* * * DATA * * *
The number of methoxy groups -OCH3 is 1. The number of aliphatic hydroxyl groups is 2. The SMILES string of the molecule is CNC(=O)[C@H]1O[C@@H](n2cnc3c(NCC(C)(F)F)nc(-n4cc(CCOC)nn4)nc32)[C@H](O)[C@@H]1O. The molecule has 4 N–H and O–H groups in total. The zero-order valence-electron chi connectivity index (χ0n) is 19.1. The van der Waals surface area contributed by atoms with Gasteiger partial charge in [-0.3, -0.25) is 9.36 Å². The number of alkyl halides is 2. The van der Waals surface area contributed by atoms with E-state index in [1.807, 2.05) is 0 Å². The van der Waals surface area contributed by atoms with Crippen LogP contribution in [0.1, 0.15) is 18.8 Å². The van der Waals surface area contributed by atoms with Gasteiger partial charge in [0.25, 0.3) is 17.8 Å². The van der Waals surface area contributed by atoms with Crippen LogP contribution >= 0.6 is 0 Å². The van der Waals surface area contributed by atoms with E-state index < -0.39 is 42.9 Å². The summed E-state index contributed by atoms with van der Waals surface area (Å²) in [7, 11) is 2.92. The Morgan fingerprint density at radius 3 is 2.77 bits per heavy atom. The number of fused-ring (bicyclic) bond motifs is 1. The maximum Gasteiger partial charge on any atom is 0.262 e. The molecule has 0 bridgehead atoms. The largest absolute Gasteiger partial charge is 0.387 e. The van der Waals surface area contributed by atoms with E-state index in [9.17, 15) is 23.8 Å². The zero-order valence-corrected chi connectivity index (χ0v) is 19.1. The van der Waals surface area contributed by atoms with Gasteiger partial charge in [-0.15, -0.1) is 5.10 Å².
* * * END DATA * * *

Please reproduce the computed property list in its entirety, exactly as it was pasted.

The number of methoxy groups -OCH3 is 1. The number of aliphatic hydroxyl groups is 2. The SMILES string of the molecule is CNC(=O)[C@H]1O[C@@H](n2cnc3c(NCC(C)(F)F)nc(-n4cc(CCOC)nn4)nc32)[C@H](O)[C@@H]1O. The molecule has 4 N–H and O–H groups in total. The zero-order valence-electron chi connectivity index (χ0n) is 19.1. The van der Waals surface area contributed by atoms with Gasteiger partial charge in [-0.3, -0.25) is 9.36 Å². The number of alkyl halides is 2. The van der Waals surface area contributed by atoms with E-state index in [1.807, 2.05) is 0 Å². The van der Waals surface area contributed by atoms with Crippen LogP contribution in [0.1, 0.15) is 18.8 Å². The van der Waals surface area contributed by atoms with Gasteiger partial charge in [0.25, 0.3) is 17.8 Å². The van der Waals surface area contributed by atoms with Crippen LogP contribution >= 0.6 is 0 Å². The van der Waals surface area contributed by atoms with E-state index < -0.39 is 42.9 Å². The summed E-state index contributed by atoms with van der Waals surface area (Å²) in [7, 11) is 2.92. The Morgan fingerprint density at radius 3 is 2.77 bits per heavy atom. The number of fused-ring (bicyclic) bond motifs is 1. The maximum Gasteiger partial charge on any atom is 0.262 e. The molecule has 0 bridgehead atoms. The largest absolute Gasteiger partial charge is 0.387 e. The van der Waals surface area contributed by atoms with E-state index in [9.17, 15) is 23.8 Å². The zero-order valence-corrected chi connectivity index (χ0v) is 19.1. The van der Waals surface area contributed by atoms with Gasteiger partial charge in [-0.15, -0.1) is 5.10 Å².